At some time during the late eleventh century, Al-Ghazali suffered a terrifying spiritual crisis. He became overwhelmed by doubt. Skepticism is today an honorific. Men who believe any number of absurdities are pleased to regard themselves as skeptics and gather unpleasantly in conventions to say that this is so. The late Christopher Hitchens was in this respect masterful. What can be asserted without evidence, he observed sonorously, can be dismissed without evidence. The remark has been promoted to Hitchens’s razor on Wikipedia.1 Hitchens never once considered that Hitchens’s razor might be used to shave itself. “It is just a sentence,” he said amiably when asked.
This is not the kind of skepticism from which Al-Ghazali suffered. His sense of doubt was corrosive; it was annihilating. He could find no reason for belief in the sciences at his command, and he came to distrust his senses. Unable to combat doubt, and unwilling to accept it, Al-Ghazali stood naked in his torments. God put a lock on his tongue. It is a source of regret that the deity is presently not inclined further to distribute locks. His physician, a smooth Baghdad professional, remarked that there could be no way to treat his affliction unless “his heart were eased of its anxiety.”
Al-Ghazali’s most profound skeptical arguments he expressed in a tract entitled the Tahafut al-Falasifa (the Incoherence of the Philosophers). It is a bitter work, and one written before his spiritual crisis. Have the philosophers maintained that the world is the necessary effect of some divine and so necessary cause? Apparently they have. Does God then act as He must or as He would? If He acts as He must, He is not God, and if He acts as He would, He is not necessary. The most famous of Al-Ghazali’s arguments in the Tahafut concerns the relationship between causes and their effects. “The connection between what is habitually believed to be a cause,” Al-Ghazali wrote, “and what is habitually believed to be an effect, is not necessary [emphasis added] according to us.” There is no necessary connection between “the quenching of thirst and drinking, satiety and eating, burning and contact with fire, light and the appearance of the sun, death and decapitation, healing and the drinking of medicine, the purging of the bowels and the using of a purgative, and so on to all that is observable among connected things in medicine, astronomy, arts and crafts.”
Seven centuries later, the suave Scottish philosopher, David Hume, advanced a similar argument. If A causes B, then either something or nothing makes A the cause of B. If something, what is it, and if nothing, why is A the cause of B? That there was something, Hume never doubted; but what it was, he could not say. The “ultimate springs and principles” of nature, he concluded bleakly, “are totally shut up from human curiosity and enquiry.” Hume appealed to custom to explain what he could not directly discern.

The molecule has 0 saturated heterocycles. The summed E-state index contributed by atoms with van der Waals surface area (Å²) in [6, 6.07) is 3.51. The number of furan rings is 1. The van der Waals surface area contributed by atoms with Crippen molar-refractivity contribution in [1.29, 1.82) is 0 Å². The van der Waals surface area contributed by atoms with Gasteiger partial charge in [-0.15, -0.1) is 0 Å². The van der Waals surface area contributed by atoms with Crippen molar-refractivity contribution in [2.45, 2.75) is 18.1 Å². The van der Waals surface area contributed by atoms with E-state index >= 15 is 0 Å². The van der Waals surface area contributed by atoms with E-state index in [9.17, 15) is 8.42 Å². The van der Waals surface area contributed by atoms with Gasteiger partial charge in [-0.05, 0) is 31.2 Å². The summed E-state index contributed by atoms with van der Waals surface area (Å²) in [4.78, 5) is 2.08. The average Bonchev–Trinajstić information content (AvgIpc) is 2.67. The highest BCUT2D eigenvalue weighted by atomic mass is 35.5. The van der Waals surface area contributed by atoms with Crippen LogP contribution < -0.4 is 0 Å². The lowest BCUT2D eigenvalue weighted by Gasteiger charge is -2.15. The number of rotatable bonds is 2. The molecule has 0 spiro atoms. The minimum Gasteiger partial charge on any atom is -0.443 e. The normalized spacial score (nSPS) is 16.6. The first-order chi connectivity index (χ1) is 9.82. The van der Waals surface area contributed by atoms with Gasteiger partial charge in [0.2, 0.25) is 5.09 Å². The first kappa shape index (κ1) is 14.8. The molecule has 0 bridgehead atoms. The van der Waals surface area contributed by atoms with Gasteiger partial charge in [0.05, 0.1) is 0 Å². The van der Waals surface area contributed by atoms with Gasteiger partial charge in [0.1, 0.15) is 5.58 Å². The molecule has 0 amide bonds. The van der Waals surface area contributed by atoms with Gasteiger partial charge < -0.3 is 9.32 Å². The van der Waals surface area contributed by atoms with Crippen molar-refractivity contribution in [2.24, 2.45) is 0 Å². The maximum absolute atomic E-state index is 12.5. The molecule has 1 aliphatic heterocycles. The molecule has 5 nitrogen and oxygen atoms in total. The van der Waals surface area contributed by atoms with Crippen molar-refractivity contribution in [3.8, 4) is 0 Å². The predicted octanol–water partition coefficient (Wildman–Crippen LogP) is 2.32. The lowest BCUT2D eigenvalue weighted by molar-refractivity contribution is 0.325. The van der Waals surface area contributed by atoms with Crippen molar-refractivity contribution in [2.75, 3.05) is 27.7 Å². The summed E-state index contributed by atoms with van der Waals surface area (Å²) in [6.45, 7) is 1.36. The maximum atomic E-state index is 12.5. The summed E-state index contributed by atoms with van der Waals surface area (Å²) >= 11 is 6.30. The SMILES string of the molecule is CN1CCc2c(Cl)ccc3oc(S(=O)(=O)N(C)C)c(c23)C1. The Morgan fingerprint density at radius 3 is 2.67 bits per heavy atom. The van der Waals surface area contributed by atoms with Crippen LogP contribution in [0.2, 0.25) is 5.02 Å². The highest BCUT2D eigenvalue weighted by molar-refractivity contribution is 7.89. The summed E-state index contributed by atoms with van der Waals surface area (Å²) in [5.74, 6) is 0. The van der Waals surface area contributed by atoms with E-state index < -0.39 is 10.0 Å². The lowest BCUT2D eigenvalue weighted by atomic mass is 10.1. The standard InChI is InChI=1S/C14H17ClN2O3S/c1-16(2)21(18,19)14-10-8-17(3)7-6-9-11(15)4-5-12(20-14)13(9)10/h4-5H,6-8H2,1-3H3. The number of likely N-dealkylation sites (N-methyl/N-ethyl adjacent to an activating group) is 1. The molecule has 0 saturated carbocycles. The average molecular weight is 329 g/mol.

[W]e assert that, after the constant conjunction of two objects—heat and flame, for instance, weight and solidity—we are determined by custom alone to expect the one from the appearance of the other.2
This is no very persuasive example of analysis. A is said to cause B when the two always occur together. If A is the cause of B, then A and B cannot occur together; neither A nor B can occur again or could have occurred before. They are what they are; they took place when they did. Far from explaining that A causes B, custom makes reference only to events that are like A and like B. If we are unable to analyze why A caused B, an appeal to similar circumstances is unavailing. Ten drowning men are unlikely to be of support to a man who is drowning.
This Al-Ghazali quite understood. Only some principle of binding necessity makes causation coherent. No such principle seemed evident to him, and no such principle seems evident to us either. Al-Ghazali settled his accounts with the concept of causation by appealing to the whim of God.
Neither Al-Ghazali nor Hume settled their doubts to their own satisfaction. Were those doubts ever real? What would have satisfied either man, if asked to offer an imaginative account of the connection between A and B? There is nonetheless a difference in attitude between Al-Ghazali and Hume. The secret springs that Hume invoked, although they could not be described, he nonetheless thought real. Perhaps there is nothing in nature and so no causal connection between events. Things just happen. Chaos predominates. This is not an idea that Hume entertained; it is very tempting to suppose that Al-Ghazali did.
It is the difference between them.